School celebrates 60 years of learning

October 23, 2021 BY

When I’m 60: OLHC’s grade one-twos created artworks looking 60 years into the future, to mark their school’s big birthday. Photos: EDWINA WILLIAMS

WENDOUREE’S Our Lady Help of Christians Primary School marked their sixtieth anniversary last Friday.

Opening on 15 October, 1961 with two rooms on site, the school has grown, now with 125 students and 24 staff, and multiple buildings in 2021.

Principal Leigh Bradshaw said many of OLHC’s children are the third generation to learn and play there, all having fond memories of similar spaces and people.

“Families who’ve been here for a long time talk about our 100-metre corridor, and the different races that have happened down there,” she laughed.

“When former students return as parents, they walk in and have flashbacks. There’s lots of memories of sport days, community events, trivia nights, and one particular teacher, Paddy Ryan.

“He was here in the eighties… then returned in the 90s, and is still here now. He hasn’t changed, and has been a constant, caring, supportive part of the school for families.”

OLHC has produced a series of videos marking each decade of the school’s history, shared via their Facebook and Instagram pages.

“All of our celebrations have moved online, sharing most of the memories we would have presented, had we been able to invite everybody back for open days,” Mrs Bradshaw said.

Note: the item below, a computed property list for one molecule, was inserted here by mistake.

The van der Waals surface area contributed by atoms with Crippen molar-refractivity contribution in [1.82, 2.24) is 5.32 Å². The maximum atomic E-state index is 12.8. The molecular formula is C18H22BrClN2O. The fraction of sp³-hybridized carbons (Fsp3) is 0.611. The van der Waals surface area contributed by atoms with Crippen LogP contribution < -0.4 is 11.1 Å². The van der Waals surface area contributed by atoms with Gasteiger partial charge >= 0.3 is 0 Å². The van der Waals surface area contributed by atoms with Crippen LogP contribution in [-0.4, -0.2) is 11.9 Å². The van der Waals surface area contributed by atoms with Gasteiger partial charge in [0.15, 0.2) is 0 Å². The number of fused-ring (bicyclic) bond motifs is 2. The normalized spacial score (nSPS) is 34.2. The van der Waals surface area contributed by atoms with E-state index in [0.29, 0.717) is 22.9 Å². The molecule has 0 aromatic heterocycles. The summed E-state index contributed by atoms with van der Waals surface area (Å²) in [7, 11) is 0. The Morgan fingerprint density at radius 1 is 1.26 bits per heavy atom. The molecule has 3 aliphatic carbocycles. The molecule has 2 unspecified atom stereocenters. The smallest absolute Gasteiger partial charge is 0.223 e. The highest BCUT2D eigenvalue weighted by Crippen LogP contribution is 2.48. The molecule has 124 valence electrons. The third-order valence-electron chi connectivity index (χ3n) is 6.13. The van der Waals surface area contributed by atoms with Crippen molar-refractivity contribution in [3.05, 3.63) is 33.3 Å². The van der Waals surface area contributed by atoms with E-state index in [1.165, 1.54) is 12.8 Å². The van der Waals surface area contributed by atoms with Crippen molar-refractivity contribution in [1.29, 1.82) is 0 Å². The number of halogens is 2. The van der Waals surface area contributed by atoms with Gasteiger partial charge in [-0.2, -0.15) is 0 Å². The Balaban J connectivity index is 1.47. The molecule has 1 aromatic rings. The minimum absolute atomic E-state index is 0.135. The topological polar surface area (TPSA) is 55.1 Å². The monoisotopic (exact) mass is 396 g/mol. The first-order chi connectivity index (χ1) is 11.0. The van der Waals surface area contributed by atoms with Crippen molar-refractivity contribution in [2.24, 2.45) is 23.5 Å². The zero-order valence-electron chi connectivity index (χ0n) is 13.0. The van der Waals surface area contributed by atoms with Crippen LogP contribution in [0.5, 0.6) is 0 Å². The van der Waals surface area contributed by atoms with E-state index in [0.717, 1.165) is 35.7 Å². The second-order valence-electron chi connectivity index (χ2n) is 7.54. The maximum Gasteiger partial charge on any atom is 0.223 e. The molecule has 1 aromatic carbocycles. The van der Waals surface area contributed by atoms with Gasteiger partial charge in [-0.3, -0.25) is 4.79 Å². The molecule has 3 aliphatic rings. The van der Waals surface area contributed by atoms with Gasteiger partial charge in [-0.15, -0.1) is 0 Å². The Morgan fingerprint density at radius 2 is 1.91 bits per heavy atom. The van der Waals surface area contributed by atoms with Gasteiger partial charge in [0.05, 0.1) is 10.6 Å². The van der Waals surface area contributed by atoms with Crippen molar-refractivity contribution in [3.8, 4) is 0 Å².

“The amount of memorabilia that is coming back into school is incredible, and the memories that families are sharing with us has blown us away.

“The personal stories include those of families where three generations have attended our school, and those of one of the founding teachers Sister Josepha, now Sister Angela, who sent in her memories of teaching Mick Malthouse when he was here.”

Another high-profile student who attended OLHC is Melbourne Cup-winning jockey Michelle Payne.

Mrs Bradshaw is “honoured” to be leader and custodian of OLHC, providing an “umbrella of care,” and a safe principal’s office that isn’t a “scary place” to visit. It’s a space where children can feel comfortable and welcome to share their learning milestones.

But she also acknowledged that Catholic primary school for many young people in Ballarat has not always been “a happy place.”

“We want to celebrate the past, but people will see things that I have shared, and that will trigger a gut reaction in them.

“It’s really important for everyone to understand we honour the past, which is not all happy and joyful, but that every part of our history is our history,” she said.

“As a school and diocese, we learn from that, and the way we work now is so child-centred and child-friendly. We welcome people to come back and visit; our learning here is outstanding, and our staff work to personalise learning for every child.”

Videos and more memories are viewable to the public at and

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